In 2019, the Legislative Library of British Columbia will celebrate its 125th anniversary.

And there is one woman, Alma Russell, who was an integral part of its creation.

Russell was hired in 1897 as the first trained librarian in all of Western Canada.

Genevieve Weber is an archivist at the Royal B.C.¬†Museum, and explains that Alma Russell “was a librarian and an archivist for a long time when the archives was still part of the Legislative Library. She did a lot of the ground work that helps us do what we do today.”

Russell was born in Nova Scotia, but moved with her family to Victoria as a very young child.

After high school, Russell moved to Brooklyn, New York, to study library science at the Pratt Institute.

“She was actually offered a job in New York after she finished her degree” says Weber, “but her family was concerned about her health and begged her to come back.

“So she came back to Victoria, and immediately was hired by R.E. Gosnell, who was the first provincial librarian.”

Weber says that Russell immediately began sorting and cataloging.

“Although the Legislative Library was brand new when she started her role, it had been in existence in an unofficial capacity for many years.”

“She was the first person to catalog the books and put them in any kind of order.”

The most frequent users of the Legislative Library were the MLA’s.

“They were regularly needing to access newspapers from all over place,” says Weber, “so she started a card index that was actually used until really recently.”

Russell also implemented the Travelling Libraries Program, which she learned about in New York.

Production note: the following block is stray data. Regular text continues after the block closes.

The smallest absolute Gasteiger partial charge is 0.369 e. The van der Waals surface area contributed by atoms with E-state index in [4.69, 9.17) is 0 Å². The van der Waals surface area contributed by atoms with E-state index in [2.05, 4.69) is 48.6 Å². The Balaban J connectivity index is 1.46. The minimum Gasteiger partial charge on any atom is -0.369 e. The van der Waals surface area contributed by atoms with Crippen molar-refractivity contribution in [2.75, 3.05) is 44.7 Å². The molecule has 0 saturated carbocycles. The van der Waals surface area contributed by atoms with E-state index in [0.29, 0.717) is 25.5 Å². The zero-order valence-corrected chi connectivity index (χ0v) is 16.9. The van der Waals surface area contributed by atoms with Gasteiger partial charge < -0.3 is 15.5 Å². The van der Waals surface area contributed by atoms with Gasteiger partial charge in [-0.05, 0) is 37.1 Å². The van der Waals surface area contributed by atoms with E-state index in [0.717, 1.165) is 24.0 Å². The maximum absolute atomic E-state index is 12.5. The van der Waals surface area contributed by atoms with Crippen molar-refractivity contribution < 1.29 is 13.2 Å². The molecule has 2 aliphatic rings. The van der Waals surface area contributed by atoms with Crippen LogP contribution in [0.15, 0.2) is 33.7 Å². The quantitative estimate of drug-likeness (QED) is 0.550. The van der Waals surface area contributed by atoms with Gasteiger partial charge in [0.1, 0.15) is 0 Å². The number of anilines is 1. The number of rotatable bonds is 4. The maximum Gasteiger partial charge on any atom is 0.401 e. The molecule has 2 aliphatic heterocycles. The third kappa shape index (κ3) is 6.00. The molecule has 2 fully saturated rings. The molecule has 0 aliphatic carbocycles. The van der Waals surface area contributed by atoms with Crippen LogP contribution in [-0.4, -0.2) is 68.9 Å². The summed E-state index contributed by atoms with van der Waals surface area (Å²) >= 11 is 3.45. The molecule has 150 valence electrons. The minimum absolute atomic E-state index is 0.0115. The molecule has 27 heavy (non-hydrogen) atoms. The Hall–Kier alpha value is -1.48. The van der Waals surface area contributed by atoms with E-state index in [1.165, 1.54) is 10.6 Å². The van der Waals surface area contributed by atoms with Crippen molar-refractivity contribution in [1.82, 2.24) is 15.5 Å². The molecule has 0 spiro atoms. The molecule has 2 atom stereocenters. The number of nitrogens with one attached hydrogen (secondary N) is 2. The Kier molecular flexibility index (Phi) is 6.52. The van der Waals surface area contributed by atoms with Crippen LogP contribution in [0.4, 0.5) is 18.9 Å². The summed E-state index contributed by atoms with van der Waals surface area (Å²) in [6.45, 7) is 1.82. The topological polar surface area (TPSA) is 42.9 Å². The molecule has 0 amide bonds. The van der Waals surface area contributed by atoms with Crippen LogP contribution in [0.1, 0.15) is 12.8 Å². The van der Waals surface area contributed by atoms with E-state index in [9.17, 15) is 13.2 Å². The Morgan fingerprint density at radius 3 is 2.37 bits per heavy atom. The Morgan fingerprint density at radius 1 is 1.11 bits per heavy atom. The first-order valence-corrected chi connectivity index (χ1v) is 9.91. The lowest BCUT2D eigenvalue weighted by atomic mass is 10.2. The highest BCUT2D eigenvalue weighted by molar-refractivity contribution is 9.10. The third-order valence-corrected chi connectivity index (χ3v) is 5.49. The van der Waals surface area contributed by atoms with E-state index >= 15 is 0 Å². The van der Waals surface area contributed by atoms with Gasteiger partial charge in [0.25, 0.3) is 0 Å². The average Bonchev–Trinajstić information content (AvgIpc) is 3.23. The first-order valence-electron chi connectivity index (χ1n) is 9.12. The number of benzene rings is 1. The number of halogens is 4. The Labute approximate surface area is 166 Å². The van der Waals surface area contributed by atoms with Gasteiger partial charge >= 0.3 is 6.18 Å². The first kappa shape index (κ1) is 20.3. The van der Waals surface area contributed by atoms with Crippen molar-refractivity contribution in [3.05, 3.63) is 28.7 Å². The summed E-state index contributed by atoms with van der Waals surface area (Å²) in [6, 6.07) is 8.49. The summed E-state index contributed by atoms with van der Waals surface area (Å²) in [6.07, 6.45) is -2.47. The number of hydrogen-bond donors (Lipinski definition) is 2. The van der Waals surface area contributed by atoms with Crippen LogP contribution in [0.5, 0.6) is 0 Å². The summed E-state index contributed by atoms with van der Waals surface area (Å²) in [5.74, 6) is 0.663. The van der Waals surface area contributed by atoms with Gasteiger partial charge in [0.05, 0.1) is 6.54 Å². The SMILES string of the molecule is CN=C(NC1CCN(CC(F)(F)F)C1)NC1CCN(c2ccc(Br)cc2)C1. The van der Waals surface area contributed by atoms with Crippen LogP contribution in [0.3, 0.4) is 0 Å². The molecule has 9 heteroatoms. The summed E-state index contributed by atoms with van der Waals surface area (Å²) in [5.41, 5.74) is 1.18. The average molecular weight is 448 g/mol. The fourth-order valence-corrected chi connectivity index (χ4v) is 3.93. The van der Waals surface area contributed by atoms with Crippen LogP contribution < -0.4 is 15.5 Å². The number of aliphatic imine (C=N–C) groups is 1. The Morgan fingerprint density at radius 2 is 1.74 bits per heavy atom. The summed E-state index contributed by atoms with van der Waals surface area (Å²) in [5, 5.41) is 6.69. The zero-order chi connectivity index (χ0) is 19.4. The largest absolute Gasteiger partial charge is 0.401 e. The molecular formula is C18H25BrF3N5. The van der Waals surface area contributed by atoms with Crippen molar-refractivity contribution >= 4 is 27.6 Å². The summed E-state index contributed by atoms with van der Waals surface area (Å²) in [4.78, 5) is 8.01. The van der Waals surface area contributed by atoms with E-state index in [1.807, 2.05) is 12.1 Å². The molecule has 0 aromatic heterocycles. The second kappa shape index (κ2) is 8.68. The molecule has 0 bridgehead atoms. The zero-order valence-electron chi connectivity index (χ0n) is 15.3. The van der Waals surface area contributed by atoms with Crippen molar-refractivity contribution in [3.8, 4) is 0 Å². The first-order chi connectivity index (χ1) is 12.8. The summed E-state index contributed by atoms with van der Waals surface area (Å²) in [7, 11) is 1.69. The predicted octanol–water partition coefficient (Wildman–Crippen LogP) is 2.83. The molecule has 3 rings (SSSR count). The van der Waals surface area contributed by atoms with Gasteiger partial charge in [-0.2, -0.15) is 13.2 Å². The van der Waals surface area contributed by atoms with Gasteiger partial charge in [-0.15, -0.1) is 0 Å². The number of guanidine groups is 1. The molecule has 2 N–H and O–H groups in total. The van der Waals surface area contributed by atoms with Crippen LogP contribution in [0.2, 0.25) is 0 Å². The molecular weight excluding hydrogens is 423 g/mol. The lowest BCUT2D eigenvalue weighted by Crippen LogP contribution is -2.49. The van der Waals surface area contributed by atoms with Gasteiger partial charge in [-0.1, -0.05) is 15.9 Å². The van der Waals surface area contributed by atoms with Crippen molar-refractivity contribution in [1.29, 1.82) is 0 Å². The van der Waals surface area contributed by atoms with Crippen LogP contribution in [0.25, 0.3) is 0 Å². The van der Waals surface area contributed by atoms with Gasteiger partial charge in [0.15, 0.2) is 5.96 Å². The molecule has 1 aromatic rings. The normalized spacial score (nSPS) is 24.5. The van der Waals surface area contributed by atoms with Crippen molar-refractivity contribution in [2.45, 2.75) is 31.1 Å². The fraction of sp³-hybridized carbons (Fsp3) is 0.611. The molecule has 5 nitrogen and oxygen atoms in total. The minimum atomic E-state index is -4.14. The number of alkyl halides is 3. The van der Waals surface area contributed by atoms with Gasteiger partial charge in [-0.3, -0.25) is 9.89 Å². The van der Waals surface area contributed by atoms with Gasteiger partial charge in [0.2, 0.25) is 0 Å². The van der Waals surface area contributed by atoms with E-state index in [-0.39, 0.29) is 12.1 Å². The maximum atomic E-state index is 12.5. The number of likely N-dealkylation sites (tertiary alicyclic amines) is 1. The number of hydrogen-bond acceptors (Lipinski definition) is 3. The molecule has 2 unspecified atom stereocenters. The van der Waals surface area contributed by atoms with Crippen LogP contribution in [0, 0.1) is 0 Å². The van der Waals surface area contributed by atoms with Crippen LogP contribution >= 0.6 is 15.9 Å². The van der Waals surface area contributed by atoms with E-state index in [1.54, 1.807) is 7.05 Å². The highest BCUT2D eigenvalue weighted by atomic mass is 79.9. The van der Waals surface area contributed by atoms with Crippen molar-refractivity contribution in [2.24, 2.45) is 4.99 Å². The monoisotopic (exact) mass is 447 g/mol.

“It was a way to reach out to remote communities and provide library access,” says Weber, “before there was a public library system in the province.”

Russell created other ‘firsts’ too.

“She was the first person to really work with what later became the Pacific Northwest History Collection,” says Weber, “which is the basis for our archival library collection here at the BC Archives.”

But, Weber also points out that because Alma Russell was a woman, she was never given the title of Provincial Librarian and Archivist.

“However, she really, for all intents and purposes, held that role, being the only trained person in that institution for such a long time.”

“She was doing the work of the Provincial Librarian and Archivist, even though she was reporting to somebody else.”

“When she passed away, I think it’s really nice that her niece honoured her long career by listing her job title as Provincial Librarian and Archivist on her death registration” Weber adds.

Alma Russell was also an avid traveler, and two islands off Ucluelet on Vancouver Island’s west coast were named in her honour in 1935.

“So now you can go visit the Alma Russell Islands” says Weber proudly.

Veronica Cooper